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Green cleaning trends

October 13, 2010
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With the rapid growth of green cleaning, it seems that every manufacturer, janitorial supply distributor, trade association, buying group, facility service provider, and carpet cleaner has its own definition of green cleaning.

And, of course, the issue is even further complicated as our customers have their own definitions, as do governments, policy makers, and environmental and other advocacy groups.

Plus, we will soon see the major consumer household products companies promoting their definition of green cleaning and green products during commercials on Desperate Housewives and Oprah.

It’s no wonder we’re confused about green cleaning, and the confusion may actually grow in the short term.

Defining green cleaning
Generally, these definitions are relatively similar and typically address two basic components:
  1. Reducing negative impacts on human health, which includes both building occupants and cleaning personnel.
  2. Reducing negative impacts on the environment, either from the extraction of raw materials and manufacturing of the products that are used in the cleaning process, its packaging, as well as the environmental impacts during the product’s use and after it is disposed either down the drain or as solid waste, which collectively are “life-cycle” considerations.
What is also important to point out is that green cleaning extends beyond what products are used, and seeks to reduce impacts from the cleaning process itself.

Examples include using different application techniques to reduce product use, using different cleaning systems to reduce energy such as using more efficient equipment or cleaning at a time when the building is occupied to reduce the energy required to light work areas and condition the air in an otherwise empty building.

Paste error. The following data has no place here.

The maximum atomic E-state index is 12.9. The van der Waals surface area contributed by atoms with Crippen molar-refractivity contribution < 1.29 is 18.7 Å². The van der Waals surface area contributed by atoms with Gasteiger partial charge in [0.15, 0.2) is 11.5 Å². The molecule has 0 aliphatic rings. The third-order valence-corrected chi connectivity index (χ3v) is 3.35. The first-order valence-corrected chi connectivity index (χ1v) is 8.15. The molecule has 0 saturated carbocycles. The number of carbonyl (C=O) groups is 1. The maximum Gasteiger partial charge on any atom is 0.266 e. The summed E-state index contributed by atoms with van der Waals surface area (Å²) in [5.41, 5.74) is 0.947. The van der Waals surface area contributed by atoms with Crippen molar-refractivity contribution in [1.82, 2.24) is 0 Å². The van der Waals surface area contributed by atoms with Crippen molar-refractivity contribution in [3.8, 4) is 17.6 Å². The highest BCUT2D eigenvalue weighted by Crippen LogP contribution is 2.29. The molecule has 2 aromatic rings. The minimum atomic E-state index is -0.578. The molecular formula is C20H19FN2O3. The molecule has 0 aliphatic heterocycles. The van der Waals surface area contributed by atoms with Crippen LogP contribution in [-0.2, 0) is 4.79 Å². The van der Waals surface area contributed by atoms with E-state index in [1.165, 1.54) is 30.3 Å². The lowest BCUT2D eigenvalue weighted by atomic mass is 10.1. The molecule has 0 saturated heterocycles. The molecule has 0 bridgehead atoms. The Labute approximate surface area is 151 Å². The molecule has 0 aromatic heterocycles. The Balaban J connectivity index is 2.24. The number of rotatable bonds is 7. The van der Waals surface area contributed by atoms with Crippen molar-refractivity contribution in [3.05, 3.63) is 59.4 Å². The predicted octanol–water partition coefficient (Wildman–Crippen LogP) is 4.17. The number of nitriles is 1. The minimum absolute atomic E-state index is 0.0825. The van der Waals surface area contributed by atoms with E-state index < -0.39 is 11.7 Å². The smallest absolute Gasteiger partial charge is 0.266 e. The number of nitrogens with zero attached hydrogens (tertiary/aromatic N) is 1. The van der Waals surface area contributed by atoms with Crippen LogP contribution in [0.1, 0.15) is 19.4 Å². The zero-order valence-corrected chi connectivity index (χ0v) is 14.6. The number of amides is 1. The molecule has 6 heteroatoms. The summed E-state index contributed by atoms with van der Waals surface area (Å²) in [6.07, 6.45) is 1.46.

Another key environmental issue that is growing in importance is water consumption. Therefore a green carpet care strategy could focus on reducing the amount of water used to maintain healthy carpet compared to traditional cleaning methods.

All of this leads to another important issue.

Green cleaning is a “comparison” seeking to drive product and process innovations and improvements where the benefits are to health and the environment.

There are many different strategies that offer real benefits for customers that couple “cleaning to protect health” with performance, efficiency, cost reductions, customer service, etc.

Green cleaning simply sets reducing environmental impacts as the second part of the cleaning to protect health equation.

Thus, a new product or process that legitimately improves performance or reduces costs is a good thing, but unless it has reduced environmental impacts compared to the current product or system, it shouldn’t be defined as “green.”

Green versus clean
Before we get to our recommendations on more specifics on green cleaning, I would like to briefly discuss the difference between “green” and “clean.”

Periodically, there is criticism that green cleaning isn’t about cleaning. Rather, the detractors say that green cleaning is only about environmental protection.

So allow me to clarify.

Green cleaning is all about cleaning.